“The oppressed are allowed once every few years to decide which particular representatives of the oppressing class are to represent and repress them.” – Karl Marx.
While not wishing to plug the Bangkok Post there is a VERY good piece in the newspaper today by the excellent Vornai Vanijaka about Thanthawut Aweewarodomkul a redshirt, who has just come of out a three year sentence for lèse majeste. Please have a read here.
In short, Thanthawut came out of jail disillusioned with the red shirt leaders, the Pheu Thai Party, lawyers, the rights of the poor, life in general and perhaps disillusioned about how he was treated by his fellow man. He is blunt and to the point and seems to be re-awakened.
I have been in Thailand over 20 years. I have seen a lot. When the popular red-shirt movement began in support of Thaksin Shinawatra, many people smelled a popular revolution. Could the poor really storm Thailand’s Bastille? What a romantic thought.
|Your were either for him|
On the other side were the ‘Yellow Shirts’ backed of course by the army and the upper and middle classes, who seemed to support an established status quo that was never going to look after its needy.
Essentially there were two camps here – both led by the excessively rich.
“The guard would line us [lese majeste convicts] up, and slap our faces down the line. It was a humiliating experience.” Thanawut – Bangkok Post
To my dismay many of my younger journalist colleagues in Bangkok were also excited. Some were falling over themselves to live with the ‘revolutionaries’. A very well respected socialist academic seemed to be behind them – but I am guessing that that was more because change was needed and this was a wagon to hitch himself on.
|Or against him|
“Imprisoned red shirt leaders all have “fan clubs”, whose members visit them often and shower them with gifts. Meanwhile the other 200 or 300 red shirt prisoners are neglected.” -Thanuwat, Bangkok Post
Never mind that any self respecting Marxist or Trotskyist would take one look at this revolution and it’s father figure and quickly come to the conclusion that the father figure would be the first for the salt mines once they had seized control.
“The last capitalist we hang shall be the one who sold us the rope.” ― Karl Marx
It never happened of course. The Red Shirts were bought out by a 30 baht health schemes, loans to farmers, and of course the current controversial rice deal and by a leader who spent a couple of weeks in Isaan being filmed living like the locals.
“Pheu Thai MPs came to visit us one time, all dressed up and behaving distinguished. “We were herded to welcome them. They came only one time in three years. They gave us 2,000 baht each. One meal each, one packet of amenities each…..done.” Thanuwat – Bangkok Post.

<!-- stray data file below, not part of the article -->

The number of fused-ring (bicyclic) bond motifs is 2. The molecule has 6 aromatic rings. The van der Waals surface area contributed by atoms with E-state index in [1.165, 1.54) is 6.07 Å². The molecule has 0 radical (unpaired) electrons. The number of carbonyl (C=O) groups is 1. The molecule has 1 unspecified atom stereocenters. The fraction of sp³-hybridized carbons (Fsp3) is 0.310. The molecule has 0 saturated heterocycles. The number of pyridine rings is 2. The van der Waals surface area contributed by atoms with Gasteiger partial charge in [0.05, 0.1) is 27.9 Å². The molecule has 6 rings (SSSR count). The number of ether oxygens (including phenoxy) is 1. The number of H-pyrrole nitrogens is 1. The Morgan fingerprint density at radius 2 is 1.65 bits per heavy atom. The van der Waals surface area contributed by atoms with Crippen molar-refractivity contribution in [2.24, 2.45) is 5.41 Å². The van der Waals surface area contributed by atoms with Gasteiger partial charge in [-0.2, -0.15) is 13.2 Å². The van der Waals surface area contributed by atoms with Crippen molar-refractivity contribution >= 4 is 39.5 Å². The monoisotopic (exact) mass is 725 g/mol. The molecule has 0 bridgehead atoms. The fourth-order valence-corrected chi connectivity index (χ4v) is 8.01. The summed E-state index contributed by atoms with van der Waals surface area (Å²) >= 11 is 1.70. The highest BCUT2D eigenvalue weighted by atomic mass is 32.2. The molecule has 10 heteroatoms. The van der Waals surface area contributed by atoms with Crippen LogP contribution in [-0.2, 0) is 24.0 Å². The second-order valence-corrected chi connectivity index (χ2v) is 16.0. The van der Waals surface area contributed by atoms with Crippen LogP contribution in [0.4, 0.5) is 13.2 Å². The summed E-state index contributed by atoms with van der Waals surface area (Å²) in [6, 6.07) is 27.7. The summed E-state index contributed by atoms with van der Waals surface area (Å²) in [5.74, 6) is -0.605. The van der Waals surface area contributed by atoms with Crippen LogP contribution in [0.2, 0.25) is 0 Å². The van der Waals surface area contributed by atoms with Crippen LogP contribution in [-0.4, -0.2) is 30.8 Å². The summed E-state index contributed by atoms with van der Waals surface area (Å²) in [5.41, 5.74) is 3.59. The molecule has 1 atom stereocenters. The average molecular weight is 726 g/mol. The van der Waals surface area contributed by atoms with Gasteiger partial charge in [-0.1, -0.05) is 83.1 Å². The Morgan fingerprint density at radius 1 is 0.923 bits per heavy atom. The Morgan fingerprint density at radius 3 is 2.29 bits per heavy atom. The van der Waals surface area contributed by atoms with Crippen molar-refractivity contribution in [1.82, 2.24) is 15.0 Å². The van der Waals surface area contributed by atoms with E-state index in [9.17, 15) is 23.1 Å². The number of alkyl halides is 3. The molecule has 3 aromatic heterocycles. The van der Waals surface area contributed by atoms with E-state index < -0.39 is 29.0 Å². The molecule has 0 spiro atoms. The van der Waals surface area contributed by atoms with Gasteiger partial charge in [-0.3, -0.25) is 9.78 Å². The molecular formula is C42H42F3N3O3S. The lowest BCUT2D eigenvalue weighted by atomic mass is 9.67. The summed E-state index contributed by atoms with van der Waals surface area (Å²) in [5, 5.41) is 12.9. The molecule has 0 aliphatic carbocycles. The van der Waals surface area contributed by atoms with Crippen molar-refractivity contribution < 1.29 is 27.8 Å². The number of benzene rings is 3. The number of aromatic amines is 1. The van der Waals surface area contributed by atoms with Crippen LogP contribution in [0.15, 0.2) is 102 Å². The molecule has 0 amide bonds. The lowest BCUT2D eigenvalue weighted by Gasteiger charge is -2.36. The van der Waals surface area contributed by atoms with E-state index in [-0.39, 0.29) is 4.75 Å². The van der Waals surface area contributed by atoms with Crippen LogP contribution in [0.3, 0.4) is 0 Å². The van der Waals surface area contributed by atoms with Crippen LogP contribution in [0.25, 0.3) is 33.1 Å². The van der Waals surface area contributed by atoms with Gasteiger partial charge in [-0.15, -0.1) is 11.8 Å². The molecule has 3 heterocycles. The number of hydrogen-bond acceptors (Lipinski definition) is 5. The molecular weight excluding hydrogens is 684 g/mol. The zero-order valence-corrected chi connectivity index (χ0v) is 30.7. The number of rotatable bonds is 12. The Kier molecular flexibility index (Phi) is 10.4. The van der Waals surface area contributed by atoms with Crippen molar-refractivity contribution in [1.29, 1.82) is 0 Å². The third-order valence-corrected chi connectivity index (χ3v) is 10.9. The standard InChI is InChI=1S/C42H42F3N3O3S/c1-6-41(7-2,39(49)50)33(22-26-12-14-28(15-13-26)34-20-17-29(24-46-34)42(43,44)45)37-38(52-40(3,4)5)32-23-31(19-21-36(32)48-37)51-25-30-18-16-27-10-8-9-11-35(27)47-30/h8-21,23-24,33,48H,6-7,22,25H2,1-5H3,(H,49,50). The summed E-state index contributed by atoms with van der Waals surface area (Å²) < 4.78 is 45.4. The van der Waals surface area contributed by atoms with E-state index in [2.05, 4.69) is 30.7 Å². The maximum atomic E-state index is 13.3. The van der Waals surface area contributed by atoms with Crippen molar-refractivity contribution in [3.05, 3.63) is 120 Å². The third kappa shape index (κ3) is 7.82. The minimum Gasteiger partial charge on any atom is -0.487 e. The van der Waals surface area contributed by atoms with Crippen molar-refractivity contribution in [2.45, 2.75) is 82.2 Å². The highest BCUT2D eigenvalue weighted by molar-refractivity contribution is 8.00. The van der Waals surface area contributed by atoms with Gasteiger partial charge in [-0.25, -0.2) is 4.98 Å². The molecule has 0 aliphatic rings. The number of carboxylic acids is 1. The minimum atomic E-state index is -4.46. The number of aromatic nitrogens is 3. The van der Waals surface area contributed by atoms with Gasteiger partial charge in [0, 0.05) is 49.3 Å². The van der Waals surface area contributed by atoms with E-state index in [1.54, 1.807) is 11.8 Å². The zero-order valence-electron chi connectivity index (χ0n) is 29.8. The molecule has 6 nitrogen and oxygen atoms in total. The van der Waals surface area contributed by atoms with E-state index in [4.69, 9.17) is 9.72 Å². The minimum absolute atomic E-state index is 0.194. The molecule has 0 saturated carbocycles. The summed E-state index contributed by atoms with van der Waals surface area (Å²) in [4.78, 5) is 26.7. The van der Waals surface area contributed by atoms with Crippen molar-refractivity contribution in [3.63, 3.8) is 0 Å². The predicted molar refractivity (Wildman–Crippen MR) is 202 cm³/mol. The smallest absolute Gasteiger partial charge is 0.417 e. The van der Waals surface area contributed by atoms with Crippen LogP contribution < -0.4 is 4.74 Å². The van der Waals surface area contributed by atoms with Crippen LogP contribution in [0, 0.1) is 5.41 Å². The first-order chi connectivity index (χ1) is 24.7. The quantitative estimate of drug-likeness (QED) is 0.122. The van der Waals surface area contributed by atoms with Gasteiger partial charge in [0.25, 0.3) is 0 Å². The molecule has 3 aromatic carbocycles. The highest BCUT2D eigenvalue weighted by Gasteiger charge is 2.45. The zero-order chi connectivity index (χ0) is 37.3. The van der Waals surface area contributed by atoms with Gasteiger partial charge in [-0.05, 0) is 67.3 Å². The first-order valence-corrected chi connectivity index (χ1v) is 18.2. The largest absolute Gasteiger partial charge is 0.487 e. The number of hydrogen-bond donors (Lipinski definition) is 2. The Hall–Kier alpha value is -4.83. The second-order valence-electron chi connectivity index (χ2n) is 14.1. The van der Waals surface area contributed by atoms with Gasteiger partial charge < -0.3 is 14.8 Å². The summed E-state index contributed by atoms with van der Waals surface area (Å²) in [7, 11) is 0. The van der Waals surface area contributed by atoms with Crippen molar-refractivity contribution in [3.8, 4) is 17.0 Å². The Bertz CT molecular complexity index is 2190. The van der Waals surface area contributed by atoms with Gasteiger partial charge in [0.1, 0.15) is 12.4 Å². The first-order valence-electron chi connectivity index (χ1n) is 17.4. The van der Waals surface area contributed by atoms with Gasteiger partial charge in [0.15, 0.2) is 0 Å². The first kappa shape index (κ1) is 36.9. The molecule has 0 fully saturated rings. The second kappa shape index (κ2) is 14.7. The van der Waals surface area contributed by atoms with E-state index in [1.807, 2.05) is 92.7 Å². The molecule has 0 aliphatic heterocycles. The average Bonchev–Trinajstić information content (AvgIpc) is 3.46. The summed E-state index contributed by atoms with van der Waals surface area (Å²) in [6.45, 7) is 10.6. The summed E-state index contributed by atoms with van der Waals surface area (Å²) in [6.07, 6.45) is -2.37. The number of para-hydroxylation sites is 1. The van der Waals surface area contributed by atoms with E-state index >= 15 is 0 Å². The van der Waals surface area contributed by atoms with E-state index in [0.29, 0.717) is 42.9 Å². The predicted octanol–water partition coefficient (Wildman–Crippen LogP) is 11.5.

|Briton Jeff Savage got up on the red-shirt podium|
As Thanthawut speaks he talks eerily in an ‘Animal Farm’ mode of Red leaders becoming arrogant and distant as they head for the political hustings with Pheu Thai.
|But he had his yellow moments|
“…out from the door of the farmhouse came a long file of pigs, all walking on their hind legs…out came Napoleon himself, majestically upright, casting haughty glances from side to side, and with his dogs gambolling round him.” – George Orwell, Animal Farm
The Red Shirts put in a government which, it is now claimed, has plundered the country more than any in recent memory.
And all governments seem to do it to a greater or lesser extent.
There is no evidence that the farmers’ lot has got significantly better at least not at the expense of the average Bangkokian who needs a lot more money to survive nowadays.
“It hurts when I see them [red shirt leaders] demanding ministerial positions. “It hurts when I see them happy with their children. Holding birthday parties. Having a good time. Receiving titles. Walking behind Prime Minister Yingluck Shinawatra.” Thanuwat – Bangkok Post.
Does Thailand learn from its mistakes? There is little evidence it does. Meanwhile I wish Thanuwat success in his restored life and offer the following.
“Surround yourself with people who make you happy. People who make you laugh, who help you when you’re in need. People who genuinely care. They are the ones worth keeping in your life. Everyone else is just passing through.”
― Karl Marx